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Barnes & Noble, the bookselling chain that has fallen on tough times as Amazon’s business model has ascended, is being sold to a hedge fund controlled by Elliott Management Corp., an investment firm led by billionaire Paul Singer.

The cost: $683 million, including debt, which the Washington Post points out is “a 33% premium to Barnes & Noble’s average closing price over the last 20 trading sessions.”

NPR notes that “the move marks Elliott's second major splash in the world of books in the span of a year. Last June the New York-based hedge fund acquired Waterstones, which, with more than 280 bookshops, is the largest retail bookseller in the U.K.”

Barnes & Noble traces its roots back to the Great Depression, when a single store operated in New York; now it has more than 600 stores around the country and is described as the country’s largest operator of bookstores, though the Washington Post points out that this is “a title that means little today.”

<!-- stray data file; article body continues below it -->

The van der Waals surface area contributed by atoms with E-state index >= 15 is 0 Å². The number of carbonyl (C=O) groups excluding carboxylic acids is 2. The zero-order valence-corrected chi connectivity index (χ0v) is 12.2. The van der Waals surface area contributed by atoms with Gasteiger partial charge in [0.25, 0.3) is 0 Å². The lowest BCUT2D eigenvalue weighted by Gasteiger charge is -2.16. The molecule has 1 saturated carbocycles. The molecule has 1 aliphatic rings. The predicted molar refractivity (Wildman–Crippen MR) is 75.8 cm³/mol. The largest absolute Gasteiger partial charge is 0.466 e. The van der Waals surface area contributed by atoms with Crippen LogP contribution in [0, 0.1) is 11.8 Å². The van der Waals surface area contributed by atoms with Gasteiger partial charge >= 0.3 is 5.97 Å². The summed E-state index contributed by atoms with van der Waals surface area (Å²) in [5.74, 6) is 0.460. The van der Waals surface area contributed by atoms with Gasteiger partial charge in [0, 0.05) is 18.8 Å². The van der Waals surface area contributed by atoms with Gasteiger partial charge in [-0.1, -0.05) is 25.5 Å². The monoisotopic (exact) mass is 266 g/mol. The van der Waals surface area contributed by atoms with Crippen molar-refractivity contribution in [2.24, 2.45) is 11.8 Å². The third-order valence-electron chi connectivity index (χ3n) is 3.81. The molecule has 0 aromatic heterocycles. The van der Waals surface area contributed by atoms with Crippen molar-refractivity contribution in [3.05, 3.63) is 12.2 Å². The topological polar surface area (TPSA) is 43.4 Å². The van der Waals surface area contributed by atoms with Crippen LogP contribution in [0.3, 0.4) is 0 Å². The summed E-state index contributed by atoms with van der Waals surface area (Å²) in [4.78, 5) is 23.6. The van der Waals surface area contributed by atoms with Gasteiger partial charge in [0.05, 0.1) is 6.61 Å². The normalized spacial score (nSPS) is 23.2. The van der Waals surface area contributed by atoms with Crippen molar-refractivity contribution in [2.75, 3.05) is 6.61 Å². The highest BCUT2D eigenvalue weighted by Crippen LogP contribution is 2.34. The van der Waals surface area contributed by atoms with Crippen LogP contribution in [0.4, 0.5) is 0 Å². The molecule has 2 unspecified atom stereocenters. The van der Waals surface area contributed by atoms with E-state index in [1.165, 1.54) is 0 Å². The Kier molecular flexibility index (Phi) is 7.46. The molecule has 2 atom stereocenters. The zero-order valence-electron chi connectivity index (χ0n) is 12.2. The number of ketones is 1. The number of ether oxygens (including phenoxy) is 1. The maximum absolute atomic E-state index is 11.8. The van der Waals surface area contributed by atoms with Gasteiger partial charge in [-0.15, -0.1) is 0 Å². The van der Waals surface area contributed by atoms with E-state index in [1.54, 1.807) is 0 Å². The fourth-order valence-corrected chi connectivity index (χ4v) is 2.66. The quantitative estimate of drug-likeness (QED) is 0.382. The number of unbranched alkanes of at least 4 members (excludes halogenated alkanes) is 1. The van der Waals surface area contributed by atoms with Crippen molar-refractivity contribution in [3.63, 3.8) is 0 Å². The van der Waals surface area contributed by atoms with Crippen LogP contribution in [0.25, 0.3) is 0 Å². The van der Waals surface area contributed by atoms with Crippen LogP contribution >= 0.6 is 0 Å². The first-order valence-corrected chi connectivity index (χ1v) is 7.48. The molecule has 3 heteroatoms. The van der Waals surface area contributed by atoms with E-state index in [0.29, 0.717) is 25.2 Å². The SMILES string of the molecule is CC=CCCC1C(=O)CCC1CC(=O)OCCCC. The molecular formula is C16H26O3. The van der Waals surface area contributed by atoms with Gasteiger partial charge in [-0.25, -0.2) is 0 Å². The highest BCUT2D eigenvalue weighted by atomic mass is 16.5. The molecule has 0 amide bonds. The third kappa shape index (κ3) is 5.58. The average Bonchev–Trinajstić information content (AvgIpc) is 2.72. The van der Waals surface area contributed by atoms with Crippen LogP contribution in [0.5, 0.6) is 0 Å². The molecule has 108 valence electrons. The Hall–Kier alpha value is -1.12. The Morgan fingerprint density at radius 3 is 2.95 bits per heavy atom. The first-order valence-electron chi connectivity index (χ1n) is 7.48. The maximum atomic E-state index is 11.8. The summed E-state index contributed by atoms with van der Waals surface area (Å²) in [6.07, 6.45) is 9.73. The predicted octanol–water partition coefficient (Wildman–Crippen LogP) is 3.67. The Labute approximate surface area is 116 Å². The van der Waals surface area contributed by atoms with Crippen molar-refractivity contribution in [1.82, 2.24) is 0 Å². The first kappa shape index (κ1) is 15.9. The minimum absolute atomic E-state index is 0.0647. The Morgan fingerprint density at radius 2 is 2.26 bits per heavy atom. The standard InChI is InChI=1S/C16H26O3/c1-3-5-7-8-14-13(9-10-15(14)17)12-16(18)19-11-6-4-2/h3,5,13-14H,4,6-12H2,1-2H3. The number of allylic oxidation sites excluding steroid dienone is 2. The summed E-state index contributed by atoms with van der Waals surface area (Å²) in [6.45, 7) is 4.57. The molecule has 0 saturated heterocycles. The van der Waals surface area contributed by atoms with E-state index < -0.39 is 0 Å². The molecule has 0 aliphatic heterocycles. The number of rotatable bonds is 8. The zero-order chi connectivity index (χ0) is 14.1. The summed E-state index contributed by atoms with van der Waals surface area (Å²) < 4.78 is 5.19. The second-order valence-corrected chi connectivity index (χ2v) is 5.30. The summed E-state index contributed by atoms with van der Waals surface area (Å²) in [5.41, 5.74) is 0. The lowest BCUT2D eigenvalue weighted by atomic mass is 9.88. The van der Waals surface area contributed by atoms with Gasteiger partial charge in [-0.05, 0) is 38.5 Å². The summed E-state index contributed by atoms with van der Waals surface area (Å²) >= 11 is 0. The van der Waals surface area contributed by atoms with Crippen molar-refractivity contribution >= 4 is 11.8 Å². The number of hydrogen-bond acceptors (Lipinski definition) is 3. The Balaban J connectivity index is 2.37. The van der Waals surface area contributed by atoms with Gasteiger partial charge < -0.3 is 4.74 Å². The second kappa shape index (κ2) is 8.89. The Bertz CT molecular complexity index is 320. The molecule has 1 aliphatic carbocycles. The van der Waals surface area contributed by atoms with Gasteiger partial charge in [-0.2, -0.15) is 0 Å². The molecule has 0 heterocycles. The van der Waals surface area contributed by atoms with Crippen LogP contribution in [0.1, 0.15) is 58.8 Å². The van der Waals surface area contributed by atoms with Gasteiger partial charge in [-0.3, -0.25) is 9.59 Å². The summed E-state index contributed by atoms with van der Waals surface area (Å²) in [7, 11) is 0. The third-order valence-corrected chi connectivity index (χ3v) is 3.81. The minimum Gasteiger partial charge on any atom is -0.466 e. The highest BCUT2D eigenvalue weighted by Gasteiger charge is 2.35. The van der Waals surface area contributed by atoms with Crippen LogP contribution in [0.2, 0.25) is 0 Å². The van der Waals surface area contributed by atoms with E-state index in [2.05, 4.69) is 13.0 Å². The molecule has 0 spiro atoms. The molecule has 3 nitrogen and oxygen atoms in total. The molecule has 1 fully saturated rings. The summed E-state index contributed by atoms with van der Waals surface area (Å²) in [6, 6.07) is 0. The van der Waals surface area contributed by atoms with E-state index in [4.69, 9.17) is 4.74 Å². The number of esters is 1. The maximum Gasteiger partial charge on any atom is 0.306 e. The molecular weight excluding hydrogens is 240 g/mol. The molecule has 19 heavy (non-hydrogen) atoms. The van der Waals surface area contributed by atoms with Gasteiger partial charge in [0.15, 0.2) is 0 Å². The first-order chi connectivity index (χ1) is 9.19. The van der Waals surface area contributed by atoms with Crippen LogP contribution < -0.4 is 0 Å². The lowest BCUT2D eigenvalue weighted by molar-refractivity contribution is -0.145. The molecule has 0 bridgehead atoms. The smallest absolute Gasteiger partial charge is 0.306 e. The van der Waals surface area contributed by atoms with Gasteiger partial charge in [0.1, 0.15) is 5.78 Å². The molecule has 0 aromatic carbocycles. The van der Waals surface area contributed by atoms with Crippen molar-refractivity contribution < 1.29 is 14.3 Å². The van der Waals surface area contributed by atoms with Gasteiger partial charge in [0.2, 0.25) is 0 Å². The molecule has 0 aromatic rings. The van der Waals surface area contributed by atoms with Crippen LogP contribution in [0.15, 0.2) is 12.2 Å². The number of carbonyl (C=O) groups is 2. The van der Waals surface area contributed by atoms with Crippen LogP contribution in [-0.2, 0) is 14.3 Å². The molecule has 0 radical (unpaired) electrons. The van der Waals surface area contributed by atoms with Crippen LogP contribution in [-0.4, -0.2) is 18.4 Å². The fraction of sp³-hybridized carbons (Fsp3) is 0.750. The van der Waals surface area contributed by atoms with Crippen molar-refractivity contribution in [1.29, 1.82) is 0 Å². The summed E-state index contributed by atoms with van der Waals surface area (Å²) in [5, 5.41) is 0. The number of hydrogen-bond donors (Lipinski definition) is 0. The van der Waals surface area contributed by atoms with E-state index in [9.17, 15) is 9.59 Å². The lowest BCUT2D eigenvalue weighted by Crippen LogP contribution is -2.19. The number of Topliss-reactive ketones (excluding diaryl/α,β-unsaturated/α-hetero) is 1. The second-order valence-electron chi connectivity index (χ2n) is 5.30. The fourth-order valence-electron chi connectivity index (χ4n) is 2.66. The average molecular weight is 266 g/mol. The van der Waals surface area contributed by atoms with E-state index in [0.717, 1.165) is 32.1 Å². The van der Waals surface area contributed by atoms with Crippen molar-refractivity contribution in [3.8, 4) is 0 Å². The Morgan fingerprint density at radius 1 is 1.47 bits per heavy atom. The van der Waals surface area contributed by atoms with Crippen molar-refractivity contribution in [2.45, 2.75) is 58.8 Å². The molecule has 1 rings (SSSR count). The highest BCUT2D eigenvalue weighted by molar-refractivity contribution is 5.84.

KC's View:
The good news for Barnes & Noble is that the sale means it no longer will operate as a public company, which gives it room to maneuver away from the pressures of the stock market and broader investment class. It remains to be seen whether being owned by a hedge fund will be a good thing, though at least the hedge fund isn’t controlled by Eddie Lampert (who has done little but screw up Sears since he bought it).

It also is an open question whether consolidating Barnes & Noble’s and Waterstones’ management is going to be flexible enough to address the competitive issues that they face. While Barnes & Noble has suffered at the hands of Amazon, independent booksellers - which have been nimble in their ability to find and exploit competitive advantages - have fared better.